New US Military Technology - the Exoskeleton

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posted on Nov, 28 2007 @ 02:29 PM
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like i said on the other thread. this would be great for helping people instead of killing. i wonder how long before that turns into one of these...



www.portigal.com...

reminds me of that bot from the matrix.




posted on Nov, 28 2007 @ 02:47 PM
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That creation has no combat use of any kind whatever. An insurgent doesn't even have to shoot at it. A couple of kids can push it over and laugh while its operator tries to get back up again.

It may be useful in the future for stores handling ... but while base pay for new grunts is coming in at approx $13k per annum and while the military have forklifts I just cannot see this thing being cost effective. And that's what it comes down to - the development, purchase & maintenance costs.

And DeadFlagBlues I know what you mean by military innovation bringing us consumers tangible benefits ... the microwave, for example, came straight out of the invention of radar etc etc etc. I was going to say that the US space programme gave us teflon frying pans but according to Wiki that's an urban legend - well I learn something new every day


But hey. I'm a Scot and won't be paying for it so what do I care ? If you're concerned about how your hard earned tax dollars are spent, go google some of the madcap military enterprises your parents & grandparents funded, flying saucer planes, nuclear powered bombers, jet powered seaplanes, concrete warships, aircraft carriers made out of icebergs and all the rest. They were all going to change the world too. But where are they now ?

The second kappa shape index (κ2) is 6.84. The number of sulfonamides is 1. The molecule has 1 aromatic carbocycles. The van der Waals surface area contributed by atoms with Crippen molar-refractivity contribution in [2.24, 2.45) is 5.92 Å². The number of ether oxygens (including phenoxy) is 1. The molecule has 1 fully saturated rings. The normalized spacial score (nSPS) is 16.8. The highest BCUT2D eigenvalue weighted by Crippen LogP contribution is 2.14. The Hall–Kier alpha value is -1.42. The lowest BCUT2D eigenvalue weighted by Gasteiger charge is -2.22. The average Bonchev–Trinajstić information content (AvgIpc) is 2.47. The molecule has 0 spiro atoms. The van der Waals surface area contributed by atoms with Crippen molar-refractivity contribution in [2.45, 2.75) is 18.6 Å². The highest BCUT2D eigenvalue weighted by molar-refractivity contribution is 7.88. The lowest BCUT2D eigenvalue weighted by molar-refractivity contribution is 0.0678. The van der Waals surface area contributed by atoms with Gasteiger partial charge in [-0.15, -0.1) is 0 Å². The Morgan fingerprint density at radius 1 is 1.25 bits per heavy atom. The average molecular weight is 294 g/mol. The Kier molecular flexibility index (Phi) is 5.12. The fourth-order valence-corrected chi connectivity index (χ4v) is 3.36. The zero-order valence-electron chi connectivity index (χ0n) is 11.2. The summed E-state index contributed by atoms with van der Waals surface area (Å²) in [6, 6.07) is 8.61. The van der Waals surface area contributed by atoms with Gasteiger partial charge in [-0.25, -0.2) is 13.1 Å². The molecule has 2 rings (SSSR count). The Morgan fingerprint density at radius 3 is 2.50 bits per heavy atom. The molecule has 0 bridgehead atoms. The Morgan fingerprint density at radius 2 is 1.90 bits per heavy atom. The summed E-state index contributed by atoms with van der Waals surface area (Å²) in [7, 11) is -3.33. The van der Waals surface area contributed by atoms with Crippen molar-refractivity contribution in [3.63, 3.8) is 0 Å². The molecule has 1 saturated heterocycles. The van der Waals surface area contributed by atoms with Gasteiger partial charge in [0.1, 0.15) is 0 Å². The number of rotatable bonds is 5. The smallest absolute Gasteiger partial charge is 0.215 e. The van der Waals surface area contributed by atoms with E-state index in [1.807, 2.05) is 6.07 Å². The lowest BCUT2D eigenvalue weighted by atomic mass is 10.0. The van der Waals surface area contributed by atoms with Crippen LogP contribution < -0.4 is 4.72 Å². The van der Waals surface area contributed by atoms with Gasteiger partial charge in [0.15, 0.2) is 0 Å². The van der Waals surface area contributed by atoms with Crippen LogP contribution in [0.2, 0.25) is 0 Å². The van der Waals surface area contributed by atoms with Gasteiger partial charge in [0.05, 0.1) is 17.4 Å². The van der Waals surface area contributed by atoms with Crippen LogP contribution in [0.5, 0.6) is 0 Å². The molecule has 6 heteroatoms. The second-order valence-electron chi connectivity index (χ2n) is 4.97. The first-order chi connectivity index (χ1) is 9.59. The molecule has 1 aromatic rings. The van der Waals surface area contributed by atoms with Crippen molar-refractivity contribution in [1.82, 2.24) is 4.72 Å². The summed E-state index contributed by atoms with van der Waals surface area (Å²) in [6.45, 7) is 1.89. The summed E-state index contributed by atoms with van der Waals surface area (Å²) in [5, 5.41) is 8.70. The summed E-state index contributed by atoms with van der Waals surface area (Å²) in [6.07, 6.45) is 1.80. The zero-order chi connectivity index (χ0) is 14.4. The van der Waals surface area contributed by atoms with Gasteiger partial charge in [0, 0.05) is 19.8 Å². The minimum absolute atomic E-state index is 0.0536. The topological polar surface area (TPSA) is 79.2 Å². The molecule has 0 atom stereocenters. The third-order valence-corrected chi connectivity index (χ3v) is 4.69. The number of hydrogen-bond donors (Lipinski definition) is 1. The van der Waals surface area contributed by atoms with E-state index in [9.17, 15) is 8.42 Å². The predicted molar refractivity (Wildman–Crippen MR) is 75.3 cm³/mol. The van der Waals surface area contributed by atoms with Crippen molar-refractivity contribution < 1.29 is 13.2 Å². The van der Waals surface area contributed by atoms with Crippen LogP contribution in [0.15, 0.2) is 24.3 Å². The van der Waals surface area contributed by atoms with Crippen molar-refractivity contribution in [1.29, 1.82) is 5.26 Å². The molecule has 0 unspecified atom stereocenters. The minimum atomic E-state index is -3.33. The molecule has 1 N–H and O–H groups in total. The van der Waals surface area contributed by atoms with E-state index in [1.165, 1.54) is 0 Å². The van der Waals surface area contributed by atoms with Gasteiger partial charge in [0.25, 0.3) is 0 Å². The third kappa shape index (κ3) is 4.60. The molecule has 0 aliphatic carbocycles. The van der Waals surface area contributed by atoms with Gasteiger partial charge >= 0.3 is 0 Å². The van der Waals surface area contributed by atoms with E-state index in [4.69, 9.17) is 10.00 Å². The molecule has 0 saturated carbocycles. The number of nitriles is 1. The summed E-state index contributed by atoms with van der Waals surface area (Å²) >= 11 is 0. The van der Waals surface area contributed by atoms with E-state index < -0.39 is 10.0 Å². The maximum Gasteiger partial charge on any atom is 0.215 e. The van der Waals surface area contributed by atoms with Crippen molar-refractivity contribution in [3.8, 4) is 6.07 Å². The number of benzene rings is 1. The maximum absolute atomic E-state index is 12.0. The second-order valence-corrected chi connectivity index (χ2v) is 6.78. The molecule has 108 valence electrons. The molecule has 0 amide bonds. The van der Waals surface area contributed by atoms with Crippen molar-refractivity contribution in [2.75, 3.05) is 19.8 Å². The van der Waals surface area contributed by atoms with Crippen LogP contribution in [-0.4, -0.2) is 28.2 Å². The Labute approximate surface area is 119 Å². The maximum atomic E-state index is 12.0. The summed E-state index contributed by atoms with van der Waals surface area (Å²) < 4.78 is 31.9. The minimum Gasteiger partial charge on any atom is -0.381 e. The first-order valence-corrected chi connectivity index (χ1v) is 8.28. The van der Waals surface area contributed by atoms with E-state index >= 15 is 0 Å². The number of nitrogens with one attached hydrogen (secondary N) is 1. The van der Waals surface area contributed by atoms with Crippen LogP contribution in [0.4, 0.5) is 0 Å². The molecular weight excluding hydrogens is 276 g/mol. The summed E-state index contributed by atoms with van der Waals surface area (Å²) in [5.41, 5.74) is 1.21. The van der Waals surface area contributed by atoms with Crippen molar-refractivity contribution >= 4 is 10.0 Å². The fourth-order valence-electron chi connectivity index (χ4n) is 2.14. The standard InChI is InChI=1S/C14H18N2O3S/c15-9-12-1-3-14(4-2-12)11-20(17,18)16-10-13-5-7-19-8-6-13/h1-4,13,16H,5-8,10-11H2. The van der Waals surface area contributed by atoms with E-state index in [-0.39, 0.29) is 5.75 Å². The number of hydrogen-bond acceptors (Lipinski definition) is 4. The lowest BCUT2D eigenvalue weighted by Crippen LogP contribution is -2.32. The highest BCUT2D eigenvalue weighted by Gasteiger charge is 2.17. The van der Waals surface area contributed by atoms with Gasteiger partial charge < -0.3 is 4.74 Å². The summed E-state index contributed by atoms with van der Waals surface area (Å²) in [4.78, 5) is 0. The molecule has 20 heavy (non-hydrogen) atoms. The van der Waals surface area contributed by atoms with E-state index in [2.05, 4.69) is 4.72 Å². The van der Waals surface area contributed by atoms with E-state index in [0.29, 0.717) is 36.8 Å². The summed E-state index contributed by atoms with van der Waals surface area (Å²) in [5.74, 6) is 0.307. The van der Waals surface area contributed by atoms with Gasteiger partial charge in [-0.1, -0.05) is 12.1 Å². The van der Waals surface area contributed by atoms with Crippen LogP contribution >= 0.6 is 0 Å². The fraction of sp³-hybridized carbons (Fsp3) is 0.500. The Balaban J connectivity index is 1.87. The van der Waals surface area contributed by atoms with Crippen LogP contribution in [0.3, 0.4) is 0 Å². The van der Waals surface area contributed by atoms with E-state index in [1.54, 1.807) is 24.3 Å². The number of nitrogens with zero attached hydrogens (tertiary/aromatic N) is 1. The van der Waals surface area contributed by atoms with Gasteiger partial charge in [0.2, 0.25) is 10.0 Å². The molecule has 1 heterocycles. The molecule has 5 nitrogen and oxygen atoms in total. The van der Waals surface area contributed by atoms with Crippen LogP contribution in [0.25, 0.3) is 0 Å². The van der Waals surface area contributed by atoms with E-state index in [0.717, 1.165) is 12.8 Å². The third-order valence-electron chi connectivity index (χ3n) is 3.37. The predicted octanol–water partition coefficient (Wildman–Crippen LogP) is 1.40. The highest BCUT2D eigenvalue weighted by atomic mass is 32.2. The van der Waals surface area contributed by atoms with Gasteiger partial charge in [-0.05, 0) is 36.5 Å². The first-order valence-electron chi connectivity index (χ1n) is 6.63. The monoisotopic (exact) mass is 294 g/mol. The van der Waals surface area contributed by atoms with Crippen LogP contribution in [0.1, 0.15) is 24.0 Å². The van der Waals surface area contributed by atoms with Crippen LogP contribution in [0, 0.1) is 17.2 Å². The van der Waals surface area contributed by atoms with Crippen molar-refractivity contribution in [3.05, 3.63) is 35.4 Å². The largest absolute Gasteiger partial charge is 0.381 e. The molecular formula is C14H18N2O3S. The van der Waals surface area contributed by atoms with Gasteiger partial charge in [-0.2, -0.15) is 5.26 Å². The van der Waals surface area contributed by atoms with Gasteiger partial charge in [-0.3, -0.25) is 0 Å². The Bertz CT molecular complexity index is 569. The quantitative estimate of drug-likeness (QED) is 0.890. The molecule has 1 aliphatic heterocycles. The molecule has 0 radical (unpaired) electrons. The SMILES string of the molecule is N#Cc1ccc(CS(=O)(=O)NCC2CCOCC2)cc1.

It's not being short sighted or having a lack of imagination. Your guys are currently being killed by insurgents who cost nothing but an Ak47 and one meal a day. Fair do's. Your money, your priorities I guess. Let's all resolve to re-visit the exo skeleton in 5 years time and see where we are, huh ?

But I bet this thing dies a death as far as combat use is concerned.



posted on Nov, 28 2007 @ 03:04 PM
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this is so cool i hope it ends up looking like the one in deltaboys avatar.



posted on Nov, 28 2007 @ 03:11 PM
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Originally posted by Niall197
But I bet this thing dies a death as far as combat use is concerned.


Really wish I could take your bet on this one. It's a sure thing to me and I could use the cash.
I'm also sure that there are more than a few countries out there that hope you're right.

As far as no combat use because someone could just push it over. I suppose if the builders had no further ingenuity (not likely) that might be the case. However, even I can immediately think of things like giving the "skin" an electric charge so that no one would want to touch it.

No, you will see these things. Maybe on the news or even on your streets if they were also adopted by police SWAT teams.



posted on Nov, 28 2007 @ 03:26 PM
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Morning all,

I think you have to look at this thing in the squad role. If you have a squad of 20 on patrol, you could outfit 4-5 of them with these. Given enough armor, they then become mobile mortar firing units, as well as heavy machine gun fire units. This would enable non-equiped personal to get close while mortar and heavy machine gun fire pelted the enemy. The quicker units would most likely get the killing blow, but I would rather have 4 if these outfitted with autoloading mortar rounds, and a 50 cal, firing at the same time while the me and the rest of the squad went in to clean up. Think about it. Your taking 5 unit, where it would take 3 men for a mortar crew, and 2 on a 50. Those 5 men are doing the work of 25, while 15 light armored infantry are getting in position to cherry pick the enemy.